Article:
Question Pc suddenly crashes when opening a game

Aug 8, 2019
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So, I got a brand new PC just 3-4 days ago and I've been having some problems these last 2 days. When I got the computer I was able to play CSGO just fine but yesterday I joined a game and suddenly the PC showed a green screen and then crashed. I reopened it and tried reconnecting to the same game and same thing happened (sometimes it was showing a grey screen).The wierd thing is that I was able to play 4 minutes of warmup just fine but when the main game started it crashed immediately. Then I tried stressing each piece. I stress tested the RAM, just fine, the CPU and GPU, the same. Then I tried playing another game thinking it was the game's fault. I opened Just Cause 3 and it crashed again. Then I looked deeper and I ended up maxing out the GPU power limit and fan speed. Opened Just Cause 3, surprise, no crash and i played for like 30 minutes just fine before going to sleep. Now, today I tried playing Dying Light and the intro was just fine (the short clip at the beggining) and suddenly the moment I am able to play poof, grey screen and 2 seconds later crash. What i noticed is that everything goes off (monitor, mouse, keyboard etc) except the mobo and fans. The mobo is sometimes blinking red lights, one after another in order after the crash.
This has happened like 6 times and im really worried about the health of my PC.

Specs:
B450 Aorus Pro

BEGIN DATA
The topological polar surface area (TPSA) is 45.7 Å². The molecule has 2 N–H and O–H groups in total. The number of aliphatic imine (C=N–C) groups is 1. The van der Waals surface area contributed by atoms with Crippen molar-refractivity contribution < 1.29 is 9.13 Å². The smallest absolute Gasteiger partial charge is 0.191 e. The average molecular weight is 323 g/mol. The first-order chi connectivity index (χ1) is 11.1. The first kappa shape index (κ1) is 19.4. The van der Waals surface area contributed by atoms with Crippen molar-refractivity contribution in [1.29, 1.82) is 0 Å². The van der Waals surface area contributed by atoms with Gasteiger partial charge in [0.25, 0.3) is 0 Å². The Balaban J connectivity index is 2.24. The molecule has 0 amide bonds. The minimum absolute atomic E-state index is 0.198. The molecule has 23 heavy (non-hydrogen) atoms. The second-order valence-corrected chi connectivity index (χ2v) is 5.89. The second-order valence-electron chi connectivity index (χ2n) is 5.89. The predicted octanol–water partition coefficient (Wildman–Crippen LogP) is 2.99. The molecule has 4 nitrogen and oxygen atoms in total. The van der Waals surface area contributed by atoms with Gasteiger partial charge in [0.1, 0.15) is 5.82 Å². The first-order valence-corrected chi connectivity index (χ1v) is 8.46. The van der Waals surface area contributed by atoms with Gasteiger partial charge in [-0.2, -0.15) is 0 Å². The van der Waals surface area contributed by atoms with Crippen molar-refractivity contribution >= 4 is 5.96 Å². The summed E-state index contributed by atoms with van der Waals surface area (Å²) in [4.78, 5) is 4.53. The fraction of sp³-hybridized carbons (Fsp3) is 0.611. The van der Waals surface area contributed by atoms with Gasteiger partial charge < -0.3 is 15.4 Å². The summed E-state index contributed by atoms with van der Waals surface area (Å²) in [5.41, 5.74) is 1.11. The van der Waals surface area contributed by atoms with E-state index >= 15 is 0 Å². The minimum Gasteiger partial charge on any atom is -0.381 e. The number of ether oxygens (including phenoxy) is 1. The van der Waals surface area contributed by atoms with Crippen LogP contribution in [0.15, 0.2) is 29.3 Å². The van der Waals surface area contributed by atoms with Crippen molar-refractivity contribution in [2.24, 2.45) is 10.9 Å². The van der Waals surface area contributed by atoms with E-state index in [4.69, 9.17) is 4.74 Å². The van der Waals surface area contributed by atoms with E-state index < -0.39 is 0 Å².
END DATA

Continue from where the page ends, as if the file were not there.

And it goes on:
MSI Rx 570 8gb
2x8gb Ram
Ryzen 5 2600X
Antec Earthwatts Gold Pro 750W
Games are installed on an HDD and windows on an SSD.

I've also noticed that the GPU goes up to 85C and I tried maxing the fan speed but nothing new happens.
I just tried playing again, launched Just Cause 3 just fine then I launched Dying Light after closing the former and played just fine for 2 minutes, then after a cutscene I wanted to see if there are subtitle available so I went to the settings and it crashed AGAIN.
 
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Darkbreeze

Titan
Moderator
I stress tested the RAM, just fine.
How, EXACTLY?

How, EXACTLY?

Same thing, HOW exactly did you "stress test" it. There are a lot of "tests" out there, and a lot of people who cluelessly use them not knowing any better, that are largely either useless or not the right test for what you are trying to determine.


First thing you should do is verify whether or not you have the MOST recent motherboard BIOS version installed. If you do not, then update.

Also, make 100% sure you have the memory (RAM) installed in the second and fourth slots over, going left to right, starting at the CPU socket. So, the fourth slot will be the one closest to the edge of the motherboard. If they are not installed there, move them. That is the correct 2 DIMM population for ALL dual channel motherboards that use DDR4 memory and MOST boards that use DDR3 memory. Those are typically labeled A2 and B2 slots, but in some cases might be CALLED DDR4_1 and DDR4_2 or some other naming scheme depending on the manufacturer but they are always in the same locations of the second and fourth slots over from the CPU and are typically the same color although some boards may use the same color for all four DIMM slots.

Next thing you should do is make sure you have the latest AMD B450 chipset drivers installed. Use the ones from the AMD website, not the motherboard manufacturers product page for that driver. Also, make sure that the LAN or WiFI, audio and any relevant storage controller drivers (That are not RAID specific) from the motherboard's product page are also installed. Even if you THINK they are already up to date, I would go ahead and RE-install those specific motherboard drivers to be sure and in case there was perhaps a problem with a previous driver installed or the possibility that Windows has overridden the correct driver versions.

I would also very much recommend doing a CLEAN install of the AMD graphics drivers.

 

Darkbreeze

Titan
Moderator
I stress tested the RAM, just fine.
How, EXACTLY?

How, EXACTLY?